LAS VEGAS — If you’re reading this article right now, then it’s safe to assume you’ve heard of George “Butch” Welsch. Aside from being a regular contributor to The NEWS, Welsch is president of St. Louis-based Welsch Heating & Cooling Co., and the man … well, he’s a legend.

Welsch was recognized at the 2017 Service World Expo as one of this year’s three inaugural Legends of HVACR Award winners.


Welsch has worked in the HVACR industry for 54 years — but it shouldn’t be too surprising because, like Welsch said, “To be a legend, you must be old.

“I am fourth generation [owner of the company],” he said. “My dad’s grandfather started the company in 1895. Welsch Heating & Cooling Co. is the oldest heating and air conditioning company in the St. Louis area and is celebrating its 122nd year in 2017. In an industry where company life expectancy is around four years, that alone is an amazing accomplishment.”

As the oldest son of a dad in the HVAC/sheet metal industry, it was sort of expected for Welsch to go into the family business.

“I don’t believe I ever really gave much thought to any other occupation,” he said.

So, during summer breaks in high school, he started working for the business. As he looks back, it appears as though he was given tasks that would test his dedication to the job.

“At that time, we assembled our own 6-inch round dampers with a bearing on one end and a handle on the other,” he said. “My first job was to make 3,000 of those dampers. Whew! Three-thousand was and is a big number, but I got them done.”

Who knows where Welsch would be today had he given up halfway to 3,000. He didn’t give up though — he passed the dedication test and went on to excel in his career, influencing and effecting positive change throughout the industry.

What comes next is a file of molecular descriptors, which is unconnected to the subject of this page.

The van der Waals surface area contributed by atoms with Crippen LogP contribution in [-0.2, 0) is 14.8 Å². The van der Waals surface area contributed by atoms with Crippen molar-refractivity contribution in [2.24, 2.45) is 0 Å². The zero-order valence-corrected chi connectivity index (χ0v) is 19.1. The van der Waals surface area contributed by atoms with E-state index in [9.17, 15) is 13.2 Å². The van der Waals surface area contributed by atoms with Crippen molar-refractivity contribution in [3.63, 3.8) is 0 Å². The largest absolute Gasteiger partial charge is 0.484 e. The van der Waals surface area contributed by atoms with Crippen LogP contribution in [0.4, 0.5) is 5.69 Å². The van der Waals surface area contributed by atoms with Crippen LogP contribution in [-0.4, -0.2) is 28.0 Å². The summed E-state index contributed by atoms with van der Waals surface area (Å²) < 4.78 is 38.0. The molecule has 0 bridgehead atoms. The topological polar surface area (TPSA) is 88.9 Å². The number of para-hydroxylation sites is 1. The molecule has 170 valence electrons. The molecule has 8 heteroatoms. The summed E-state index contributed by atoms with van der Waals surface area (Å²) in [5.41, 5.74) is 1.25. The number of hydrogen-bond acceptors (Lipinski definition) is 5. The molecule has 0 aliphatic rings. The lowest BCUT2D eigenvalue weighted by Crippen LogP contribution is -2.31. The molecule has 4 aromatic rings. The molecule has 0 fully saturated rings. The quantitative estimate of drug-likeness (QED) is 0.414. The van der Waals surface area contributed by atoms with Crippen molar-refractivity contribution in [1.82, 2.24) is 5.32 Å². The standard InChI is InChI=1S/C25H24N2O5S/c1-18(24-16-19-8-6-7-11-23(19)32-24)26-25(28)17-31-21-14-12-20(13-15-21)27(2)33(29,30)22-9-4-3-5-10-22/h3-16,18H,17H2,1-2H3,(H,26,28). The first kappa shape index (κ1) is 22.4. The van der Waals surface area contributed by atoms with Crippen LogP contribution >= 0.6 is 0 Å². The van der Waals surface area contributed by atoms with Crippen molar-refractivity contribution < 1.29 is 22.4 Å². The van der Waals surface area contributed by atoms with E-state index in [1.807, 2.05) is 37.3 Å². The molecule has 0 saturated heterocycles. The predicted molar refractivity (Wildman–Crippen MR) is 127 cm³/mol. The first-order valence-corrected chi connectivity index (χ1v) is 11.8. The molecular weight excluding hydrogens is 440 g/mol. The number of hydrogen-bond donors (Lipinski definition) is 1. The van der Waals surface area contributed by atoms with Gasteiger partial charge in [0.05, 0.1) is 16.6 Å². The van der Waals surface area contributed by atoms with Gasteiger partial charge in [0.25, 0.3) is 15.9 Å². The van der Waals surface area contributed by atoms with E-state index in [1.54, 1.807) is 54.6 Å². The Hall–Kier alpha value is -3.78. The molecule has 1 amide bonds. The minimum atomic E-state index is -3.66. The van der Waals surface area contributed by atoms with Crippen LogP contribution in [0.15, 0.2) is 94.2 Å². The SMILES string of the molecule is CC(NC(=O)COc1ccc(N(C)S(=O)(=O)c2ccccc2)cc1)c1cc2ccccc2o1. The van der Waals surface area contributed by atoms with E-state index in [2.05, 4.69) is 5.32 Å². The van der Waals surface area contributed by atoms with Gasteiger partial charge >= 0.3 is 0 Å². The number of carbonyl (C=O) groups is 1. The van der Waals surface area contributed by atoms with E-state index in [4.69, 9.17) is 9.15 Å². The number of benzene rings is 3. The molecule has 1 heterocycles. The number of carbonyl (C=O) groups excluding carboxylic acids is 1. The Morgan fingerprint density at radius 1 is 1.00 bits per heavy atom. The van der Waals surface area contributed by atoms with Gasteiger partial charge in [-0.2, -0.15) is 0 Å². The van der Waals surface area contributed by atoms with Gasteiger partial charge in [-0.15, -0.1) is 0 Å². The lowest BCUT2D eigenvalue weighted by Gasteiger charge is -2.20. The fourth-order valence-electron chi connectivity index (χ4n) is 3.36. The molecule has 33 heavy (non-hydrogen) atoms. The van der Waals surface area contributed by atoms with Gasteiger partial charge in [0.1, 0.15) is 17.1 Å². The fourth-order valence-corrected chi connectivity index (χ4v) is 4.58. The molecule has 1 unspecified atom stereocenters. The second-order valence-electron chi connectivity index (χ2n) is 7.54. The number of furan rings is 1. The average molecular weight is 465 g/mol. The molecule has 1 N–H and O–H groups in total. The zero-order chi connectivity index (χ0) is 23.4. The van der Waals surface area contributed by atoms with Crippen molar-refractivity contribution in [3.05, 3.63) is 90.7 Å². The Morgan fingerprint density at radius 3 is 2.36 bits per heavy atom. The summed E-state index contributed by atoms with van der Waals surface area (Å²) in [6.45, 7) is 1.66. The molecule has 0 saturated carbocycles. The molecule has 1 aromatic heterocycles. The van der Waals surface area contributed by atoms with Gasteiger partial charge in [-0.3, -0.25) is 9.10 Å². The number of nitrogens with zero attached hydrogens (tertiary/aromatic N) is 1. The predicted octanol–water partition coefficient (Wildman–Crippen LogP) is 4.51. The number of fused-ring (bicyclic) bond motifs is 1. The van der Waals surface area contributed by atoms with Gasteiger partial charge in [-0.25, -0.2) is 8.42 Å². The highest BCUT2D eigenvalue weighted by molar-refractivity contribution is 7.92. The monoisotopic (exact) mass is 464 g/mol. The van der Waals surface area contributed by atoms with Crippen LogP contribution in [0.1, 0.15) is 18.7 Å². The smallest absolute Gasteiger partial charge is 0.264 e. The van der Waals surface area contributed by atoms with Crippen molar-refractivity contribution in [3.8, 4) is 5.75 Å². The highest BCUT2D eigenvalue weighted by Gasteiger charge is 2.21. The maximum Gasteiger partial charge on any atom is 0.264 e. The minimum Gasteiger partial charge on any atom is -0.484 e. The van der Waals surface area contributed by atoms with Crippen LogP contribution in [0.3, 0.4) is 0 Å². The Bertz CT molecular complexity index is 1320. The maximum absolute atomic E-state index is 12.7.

“I established my long-term goal regarding the heating and air conditioning industry,” said Welsch. “At that time, I didn’t want to tell anyone that I was a furnace man because the reputation of furnace men was at the absolute bottom. Unfortunately, we had two companies here in the St. Louis area that would go door-to-door, especially in poor areas or where the residents were elderly. When they arrived at the door, they would offer to do a free check of the individual’s furnace. If there wasn’t something wrong with the furnace when they arrived, there would be before they left. At that time, they offered to repair the furnace for an exorbitant amount and often would scare the homeowner by saying if they didn’t make the repair, the results could be dangerous and even fatal. Because of complaints from individuals who had been cheated by these schemes, furnace contractors were No. 1 on the Better Business Bureau’s [BBB’s] complaint list. My goal was to do whatever I could to make our business one that I could be proud to say I was a part of. It took a number of years, but now heating and air conditioning contractors are not even in the top 10 on the BBB complaint list. I obviously didn’t do it myself, but I believe I have been influential in helping make it happen.”

Influential seems like a gross understatement. In the late 1960s, Welsch became involved in the local chapter of NESCA — now known as ACCA. He served on the board of directors and in several officer positions, including president of the local chapter in 1972.

Also in the 1960s, Welsch became involved with the local chapter of Sheet Metal and Air Conditioning Contractors’ National Association (SMACNA) by serving on several committees.